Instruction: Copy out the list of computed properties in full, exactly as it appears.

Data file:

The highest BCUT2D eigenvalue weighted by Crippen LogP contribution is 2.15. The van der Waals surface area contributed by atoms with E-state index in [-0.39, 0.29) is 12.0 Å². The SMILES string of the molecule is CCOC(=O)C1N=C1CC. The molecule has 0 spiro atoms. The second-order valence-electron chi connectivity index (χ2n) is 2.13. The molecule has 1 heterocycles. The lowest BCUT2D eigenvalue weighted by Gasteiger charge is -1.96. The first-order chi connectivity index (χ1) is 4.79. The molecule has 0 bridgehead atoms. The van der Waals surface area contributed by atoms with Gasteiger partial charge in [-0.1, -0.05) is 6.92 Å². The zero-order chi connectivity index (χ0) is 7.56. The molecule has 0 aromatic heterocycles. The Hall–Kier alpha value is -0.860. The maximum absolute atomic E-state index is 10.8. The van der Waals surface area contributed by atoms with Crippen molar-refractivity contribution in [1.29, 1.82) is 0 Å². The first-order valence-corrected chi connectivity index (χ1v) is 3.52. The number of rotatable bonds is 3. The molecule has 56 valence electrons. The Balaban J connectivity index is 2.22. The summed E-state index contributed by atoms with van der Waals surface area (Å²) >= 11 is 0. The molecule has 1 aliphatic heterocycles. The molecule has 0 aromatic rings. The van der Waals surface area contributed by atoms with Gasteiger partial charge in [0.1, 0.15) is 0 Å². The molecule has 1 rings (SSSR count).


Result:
The highest BCUT2D eigenvalue weighted by Crippen LogP contribution is 2.15. The van der Waals surface area contributed by atoms with E-state index in [-0.39, 0.29) is 12.0 Å². The SMILES string of the molecule is CCOC(=O)C1N=C1CC. The molecule has 0 spiro atoms. The second-order valence-electron chi connectivity index (χ2n) is 2.13. The molecule has 1 heterocycles. The lowest BCUT2D eigenvalue weighted by Gasteiger charge is -1.96. The first-order chi connectivity index (χ1) is 4.79. The molecule has 0 bridgehead atoms. The van der Waals surface area contributed by atoms with Gasteiger partial charge in [-0.1, -0.05) is 6.92 Å². The zero-order chi connectivity index (χ0) is 7.56. The molecule has 0 aromatic heterocycles. The Hall–Kier alpha value is -0.860. The maximum absolute atomic E-state index is 10.8. The van der Waals surface area contributed by atoms with Crippen molar-refractivity contribution in [1.29, 1.82) is 0 Å². The first-order valence-corrected chi connectivity index (χ1v) is 3.52. The number of rotatable bonds is 3. The molecule has 56 valence electrons. The Balaban J connectivity index is 2.22. The summed E-state index contributed by atoms with van der Waals surface area (Å²) >= 11 is 0. The molecule has 1 aliphatic heterocycles. The molecule has 0 aromatic rings. The van der Waals surface area contributed by atoms with Gasteiger partial charge in [0.1, 0.15) is 0 Å². The molecule has 1 rings (SSSR count).